Wednesday, May 28, 2008

You* disappoint me

(* In the generic, impersonal, collective, of course--to "my fellow Americans").

After the giddy excitement of the early days of this presidential campaign, I'm feeling nothing but bitterness. Bitter at the unbridled and mostly unremarked misogyny of the coverage--from all sides--of Hillary Clinton, and of the indifference, apparently, of all but that "mature white feminist" demographic over whom she has an unshakeable sway, who are able to identify with her in recognizing that yes, this is, in fact, misogyny, even when inflected by anti-Clintonism, anti-Hillary-ism, etc., and who therefore understand that misogyny will not be overcome by wearing a t-shirt that says "Boy Toy" or "Look but don't touch."

I'm bitter that Obama's mispronunciation of a historical site--however important--is a "top headline" while we are still at war against...who? While children still go hungry in this country. While we challenge each other's patriotism based on stupid measures like stickers, car art, and jewelry, instead of demanding that patriotism mean something more, like willing to work with and for your fellow citizens to make the country better for everyone, not just yourself. I'm bitter that various pundits can announce without even blinking that white southerners won't vote for a black man, and that somehow that's okay, instead of being a national tragedy. I'm not convinced that racism of that sort is more than superficial, or that a talented speaker with Obama's energy can't go a long way toward getting the electorate to look past the foolish old "red" herring of race--that is, that poor whites and urban blacks have nothing to gain by recognizing their role as road-kill from the juggernaut of American capitalism. I'm not underestimating the visceral reality of racism, but I just don't believe that most people are stupid enough to hang onto hatred against their own self-interest. A few people, on all sides, sure.

And I'm really sad that the optimism was so short-lived, and that the cynics were so eager to attack from all sides.

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5 Comments:

At 9:25 AM , Blogger Ms. Hedda said...

De-lurking to say I think you are brilliant. Everything you write makes me either laugh or cry or shake my fist in agreement/suppport/solidarity. Merci.

 
At 2:30 PM , Blogger Dorcasina said...

ms. h--Thank you! I love praise!

 
At 3:26 PM , Anonymous Anonymous said...

Obama's optimism has not been short lived, despite the existence of all the things of which you speak. And thank god for that. I understand you are disappointed, but I'm here to ask you to be the optimism you want to see. With (much) due respect to you, in my world, Obama's mispronunciation of a historical site didn't even show up in the news. As to HRC, I don't discount misogyny any more than you discount racism, but most (not all but most) of what I am seeing is anti-Hillaryism. What are you watching that people are calling her a "bitch" and the "c" word? I have no love of the mainstream media, but I do -- I must and I still do -- have hope that we are headed in a better direction, one that will have a more profound and lasting impact than the Clinton administration. I respectfully wonder if there isn't still much to be hopeful about in this election that you are missing.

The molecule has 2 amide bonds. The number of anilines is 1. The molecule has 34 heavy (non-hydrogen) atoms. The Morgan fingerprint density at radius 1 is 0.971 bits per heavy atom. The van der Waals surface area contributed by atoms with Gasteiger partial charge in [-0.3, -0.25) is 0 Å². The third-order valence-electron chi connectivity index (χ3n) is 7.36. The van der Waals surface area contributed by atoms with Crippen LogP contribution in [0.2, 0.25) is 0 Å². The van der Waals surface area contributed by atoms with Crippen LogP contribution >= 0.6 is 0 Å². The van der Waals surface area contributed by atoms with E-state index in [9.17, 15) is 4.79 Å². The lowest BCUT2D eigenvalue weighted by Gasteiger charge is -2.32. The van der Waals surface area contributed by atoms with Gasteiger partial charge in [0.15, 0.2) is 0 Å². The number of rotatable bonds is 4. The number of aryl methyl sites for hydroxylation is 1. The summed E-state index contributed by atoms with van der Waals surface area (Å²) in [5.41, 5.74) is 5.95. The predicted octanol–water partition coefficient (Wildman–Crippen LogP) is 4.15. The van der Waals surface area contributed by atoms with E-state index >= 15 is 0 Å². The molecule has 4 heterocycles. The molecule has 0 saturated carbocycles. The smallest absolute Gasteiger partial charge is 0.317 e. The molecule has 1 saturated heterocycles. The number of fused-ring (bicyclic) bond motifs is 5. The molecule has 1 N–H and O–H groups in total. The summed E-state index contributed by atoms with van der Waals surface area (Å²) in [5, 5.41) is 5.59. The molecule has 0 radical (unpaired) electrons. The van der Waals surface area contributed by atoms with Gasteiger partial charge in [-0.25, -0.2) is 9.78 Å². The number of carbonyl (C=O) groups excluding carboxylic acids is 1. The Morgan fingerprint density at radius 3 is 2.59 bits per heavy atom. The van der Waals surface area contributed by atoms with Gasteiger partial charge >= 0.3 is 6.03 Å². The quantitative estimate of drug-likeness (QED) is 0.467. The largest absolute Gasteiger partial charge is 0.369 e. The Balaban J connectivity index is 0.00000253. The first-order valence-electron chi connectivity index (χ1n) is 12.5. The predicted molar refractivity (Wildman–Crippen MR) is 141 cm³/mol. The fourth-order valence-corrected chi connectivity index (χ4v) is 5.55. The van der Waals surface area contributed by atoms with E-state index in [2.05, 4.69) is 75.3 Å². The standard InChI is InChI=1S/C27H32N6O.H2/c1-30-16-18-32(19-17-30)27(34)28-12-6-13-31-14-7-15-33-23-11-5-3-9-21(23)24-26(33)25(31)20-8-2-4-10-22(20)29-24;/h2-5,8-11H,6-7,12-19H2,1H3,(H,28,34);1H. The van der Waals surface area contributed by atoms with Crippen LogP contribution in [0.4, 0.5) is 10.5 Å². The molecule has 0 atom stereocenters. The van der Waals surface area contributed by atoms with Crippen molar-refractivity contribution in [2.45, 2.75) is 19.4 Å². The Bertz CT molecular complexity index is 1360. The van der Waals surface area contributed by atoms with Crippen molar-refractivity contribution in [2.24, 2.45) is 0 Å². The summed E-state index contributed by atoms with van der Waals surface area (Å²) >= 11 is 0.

At 3:47 PM , Blogger Dorcasina said...

anon--I'm disappointed in the media and public conversations that are getting the most attention--which is NOT to say that I am disappointed with Obama! I've got the sign proudly in my window. I just wish he had been able to have more influence on the process of the campaign thus far (i.e., how gracious he was re: HRC's Robert Kennedy gaffe). It's the perpetual naysaying I am lamenting, not my candidate! And no, I haven't heard so much profanity about HRC as I have general disparagement of her femininity, or her lack thereof, or her "ball-breaker" qualities.

Thanks

 
At 9:19 PM , Blogger Julia said...

This campaign season has been for the most part a giant study in disappointment for me. I had hopes for a battle of ideas, for an honest discussion of what lack of health care means, what poverty means, what war means. Instead we got media obsessed with the horse race, pushing out everyone but the two "firsts," making it yet again about image and not substance. So I am left to have those conversations with my daughter in my car. Oh, I will be out working for Obama, and I will be working my heart out. But not because he won my heart over. He still has a lot to prove to me, mainly that he won't be giving away the store or at least half of it in the name of the shiny bipartisan compromise. I will be out working because the alternative is unbearable.

 

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